The next step (214 of FIG. 9) is step (b) of searching the data stream for a Preamble sequence using positive and negative logic pattern matches; wherein the Preamble sequence is a part of a TLM word and is transmitted from the satellite being locked every six seconds. Once the Preamble sequence has been identified the data stream is frame locked.

The prior art block (230) for lock point identification is shown in FIG. 10. The lock point is known when the (0/180) ambiguity has been resolved. In prior art block (230) the method used to resolve the lock is based on determining whether the first 8 bits that comprise the Preamble of the TLM word are received in positive logic (244) or negative logic sense (246). The positive logic value for these 8 bits is determined in the 8BH (Hexadecimal) block (234). The negative logic value for these 8 bits is determined in the complement of 8BH (Hexadecimal), that is in the 74H block (238). The output of the shift register (236) is simultaneously applied to the positive logic block (234) and to the negative logic block (238) to determine (0/180) ambiguity. Lock point events are separated by 300 data bits.

The next step (216 of FIG. 9) is step (c) of establishing a lock point by testing raw data bits against absolute data bits.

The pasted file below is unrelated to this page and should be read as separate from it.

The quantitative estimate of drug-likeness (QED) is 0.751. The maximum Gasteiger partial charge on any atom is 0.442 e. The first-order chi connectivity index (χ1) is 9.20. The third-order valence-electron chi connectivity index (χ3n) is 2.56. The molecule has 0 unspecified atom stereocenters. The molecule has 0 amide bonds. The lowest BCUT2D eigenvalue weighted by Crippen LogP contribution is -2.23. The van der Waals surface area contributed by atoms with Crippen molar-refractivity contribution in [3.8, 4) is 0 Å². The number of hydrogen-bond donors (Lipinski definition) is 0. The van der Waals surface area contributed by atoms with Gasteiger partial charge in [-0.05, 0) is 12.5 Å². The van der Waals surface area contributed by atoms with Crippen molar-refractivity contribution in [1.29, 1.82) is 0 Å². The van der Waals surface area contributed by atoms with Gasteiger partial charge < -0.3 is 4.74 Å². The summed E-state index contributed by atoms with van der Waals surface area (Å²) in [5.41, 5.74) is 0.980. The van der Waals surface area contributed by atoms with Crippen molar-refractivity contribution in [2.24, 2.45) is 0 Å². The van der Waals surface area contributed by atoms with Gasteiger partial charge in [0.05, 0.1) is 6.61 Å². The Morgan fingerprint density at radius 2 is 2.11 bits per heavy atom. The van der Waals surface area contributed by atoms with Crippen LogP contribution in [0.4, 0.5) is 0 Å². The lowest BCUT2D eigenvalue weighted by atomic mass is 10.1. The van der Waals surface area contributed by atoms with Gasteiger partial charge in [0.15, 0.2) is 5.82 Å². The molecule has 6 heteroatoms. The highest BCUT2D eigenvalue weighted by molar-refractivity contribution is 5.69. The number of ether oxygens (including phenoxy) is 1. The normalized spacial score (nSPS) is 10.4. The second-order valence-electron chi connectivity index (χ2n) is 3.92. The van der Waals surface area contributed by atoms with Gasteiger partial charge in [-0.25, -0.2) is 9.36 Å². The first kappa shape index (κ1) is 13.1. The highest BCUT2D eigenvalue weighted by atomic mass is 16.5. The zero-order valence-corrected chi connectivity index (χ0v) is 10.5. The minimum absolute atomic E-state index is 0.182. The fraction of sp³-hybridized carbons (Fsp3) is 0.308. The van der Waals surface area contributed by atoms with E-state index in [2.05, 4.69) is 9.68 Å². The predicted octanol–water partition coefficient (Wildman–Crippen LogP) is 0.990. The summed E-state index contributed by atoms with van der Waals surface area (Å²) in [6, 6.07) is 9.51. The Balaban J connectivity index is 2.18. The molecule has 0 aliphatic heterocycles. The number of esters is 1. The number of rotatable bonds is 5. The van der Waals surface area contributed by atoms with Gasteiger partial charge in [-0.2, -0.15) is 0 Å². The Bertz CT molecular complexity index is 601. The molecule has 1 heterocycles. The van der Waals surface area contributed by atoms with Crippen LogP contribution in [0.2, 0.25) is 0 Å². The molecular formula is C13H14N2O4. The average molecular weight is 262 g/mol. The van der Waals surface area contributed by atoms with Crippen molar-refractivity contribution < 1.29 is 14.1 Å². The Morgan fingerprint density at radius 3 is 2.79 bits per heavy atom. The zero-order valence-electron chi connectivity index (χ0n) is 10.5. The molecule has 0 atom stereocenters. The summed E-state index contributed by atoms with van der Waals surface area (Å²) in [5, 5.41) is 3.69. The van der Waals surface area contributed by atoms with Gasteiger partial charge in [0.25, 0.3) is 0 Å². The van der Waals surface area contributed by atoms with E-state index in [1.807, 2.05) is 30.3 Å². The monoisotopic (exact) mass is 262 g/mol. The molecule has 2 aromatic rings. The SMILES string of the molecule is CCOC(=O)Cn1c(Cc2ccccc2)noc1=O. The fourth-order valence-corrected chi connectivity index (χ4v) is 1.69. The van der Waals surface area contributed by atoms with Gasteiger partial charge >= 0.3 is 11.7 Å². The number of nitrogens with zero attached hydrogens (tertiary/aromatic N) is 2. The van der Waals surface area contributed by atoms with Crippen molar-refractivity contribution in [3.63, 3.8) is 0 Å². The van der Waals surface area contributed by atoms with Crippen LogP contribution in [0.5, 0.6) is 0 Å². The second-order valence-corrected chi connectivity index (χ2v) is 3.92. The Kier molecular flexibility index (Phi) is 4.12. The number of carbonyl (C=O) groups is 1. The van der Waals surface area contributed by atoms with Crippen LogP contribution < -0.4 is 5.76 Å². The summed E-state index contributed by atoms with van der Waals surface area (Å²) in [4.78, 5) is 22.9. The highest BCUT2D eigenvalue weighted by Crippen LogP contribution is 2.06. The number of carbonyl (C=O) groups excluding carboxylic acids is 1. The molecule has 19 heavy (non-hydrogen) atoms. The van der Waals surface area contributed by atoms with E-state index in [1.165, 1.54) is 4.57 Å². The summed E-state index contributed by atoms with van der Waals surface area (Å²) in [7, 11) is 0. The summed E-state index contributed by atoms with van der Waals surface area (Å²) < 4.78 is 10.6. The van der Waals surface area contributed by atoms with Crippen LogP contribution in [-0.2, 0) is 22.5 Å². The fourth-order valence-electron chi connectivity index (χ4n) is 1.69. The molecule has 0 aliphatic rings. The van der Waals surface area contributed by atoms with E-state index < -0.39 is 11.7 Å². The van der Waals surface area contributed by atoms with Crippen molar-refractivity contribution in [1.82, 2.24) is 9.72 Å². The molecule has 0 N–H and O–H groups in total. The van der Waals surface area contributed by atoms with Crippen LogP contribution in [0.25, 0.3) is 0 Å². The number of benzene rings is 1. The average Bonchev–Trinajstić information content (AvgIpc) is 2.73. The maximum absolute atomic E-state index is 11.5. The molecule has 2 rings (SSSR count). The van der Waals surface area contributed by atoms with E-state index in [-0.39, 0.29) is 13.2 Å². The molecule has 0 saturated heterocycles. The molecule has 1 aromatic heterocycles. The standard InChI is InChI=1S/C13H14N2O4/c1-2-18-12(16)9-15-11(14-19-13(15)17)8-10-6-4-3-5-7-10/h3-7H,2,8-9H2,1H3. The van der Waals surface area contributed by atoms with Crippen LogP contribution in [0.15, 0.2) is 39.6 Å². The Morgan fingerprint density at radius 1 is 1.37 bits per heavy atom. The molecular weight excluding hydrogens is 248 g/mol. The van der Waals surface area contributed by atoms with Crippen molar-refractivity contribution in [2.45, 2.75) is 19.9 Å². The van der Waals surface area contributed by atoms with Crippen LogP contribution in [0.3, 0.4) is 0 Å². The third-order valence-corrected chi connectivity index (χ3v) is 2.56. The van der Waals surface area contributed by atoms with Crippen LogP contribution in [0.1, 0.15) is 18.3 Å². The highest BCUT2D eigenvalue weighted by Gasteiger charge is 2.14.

The absolute data bits can be found in the Preamble sequence, because it is guaranteed to be transmitted from the satellite using positive logic.

In one embodiment, the absolute data bit is determined by the RSSR (127 of FIG. 6) and transmitted to the RSR (126 of FIG. 6) using the communication link (128 of FIG. 6).

In another embodiment, the absolute data bit is received by the RSR (126 of FIG. 6) from a source of absolute data bits, wherein the source of absolute data bits is not specified.

The next step (218 of FIG. 9) is step (d) of taking the carrier phase measurements. Taking a sample of the carrier NCO (200 of FIG. 8) phase at the measurement time forms the instantaneous carrier phase measurement. In most instances this is a fractional phase measurement in the range of 0 to 360 degrees. In general this occurs on all channels at once. The fractional phase measurement is extended into an integer/fractional phase measurement by calculating or counting the number of whole cycles produced by the carrier NCO.